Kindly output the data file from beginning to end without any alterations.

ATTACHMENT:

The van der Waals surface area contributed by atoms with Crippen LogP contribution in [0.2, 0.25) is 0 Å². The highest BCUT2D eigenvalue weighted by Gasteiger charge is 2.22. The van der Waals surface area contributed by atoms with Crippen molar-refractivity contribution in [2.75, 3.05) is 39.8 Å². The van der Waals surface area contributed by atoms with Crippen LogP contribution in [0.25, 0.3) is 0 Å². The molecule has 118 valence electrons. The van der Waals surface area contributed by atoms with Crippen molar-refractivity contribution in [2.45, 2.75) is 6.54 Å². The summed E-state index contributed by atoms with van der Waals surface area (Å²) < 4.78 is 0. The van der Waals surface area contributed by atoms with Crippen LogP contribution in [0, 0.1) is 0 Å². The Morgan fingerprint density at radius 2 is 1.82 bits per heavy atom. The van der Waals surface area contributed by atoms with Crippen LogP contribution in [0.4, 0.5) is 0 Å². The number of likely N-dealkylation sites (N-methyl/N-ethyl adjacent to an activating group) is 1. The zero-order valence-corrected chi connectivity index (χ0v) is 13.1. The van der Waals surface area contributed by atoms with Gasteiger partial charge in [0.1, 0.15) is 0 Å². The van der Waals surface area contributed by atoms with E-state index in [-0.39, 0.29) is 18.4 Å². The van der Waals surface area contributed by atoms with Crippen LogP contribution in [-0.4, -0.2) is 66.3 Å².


The van der Waals surface area contributed by atoms with Crippen LogP contribution in [0.2, 0.25) is 0 Å². The highest BCUT2D eigenvalue weighted by Gasteiger charge is 2.22. The van der Waals surface area contributed by atoms with Crippen molar-refractivity contribution in [2.75, 3.05) is 39.8 Å². The van der Waals surface area contributed by atoms with Crippen LogP contribution in [0.25, 0.3) is 0 Å². The molecule has 118 valence electrons. The van der Waals surface area contributed by atoms with Crippen molar-refractivity contribution in [2.45, 2.75) is 6.54 Å². The summed E-state index contributed by atoms with van der Waals surface area (Å²) < 4.78 is 0. The van der Waals surface area contributed by atoms with Crippen LogP contribution in [0, 0.1) is 0 Å². The Morgan fingerprint density at radius 2 is 1.82 bits per heavy atom. The van der Waals surface area contributed by atoms with Crippen LogP contribution in [0.4, 0.5) is 0 Å². The number of likely N-dealkylation sites (N-methyl/N-ethyl adjacent to an activating group) is 1. The zero-order valence-corrected chi connectivity index (χ0v) is 13.1. The van der Waals surface area contributed by atoms with Gasteiger partial charge in [0.1, 0.15) is 0 Å². The van der Waals surface area contributed by atoms with E-state index in [-0.39, 0.29) is 18.4 Å². The van der Waals surface area contributed by atoms with Crippen LogP contribution in [-0.4, -0.2) is 66.3 Å².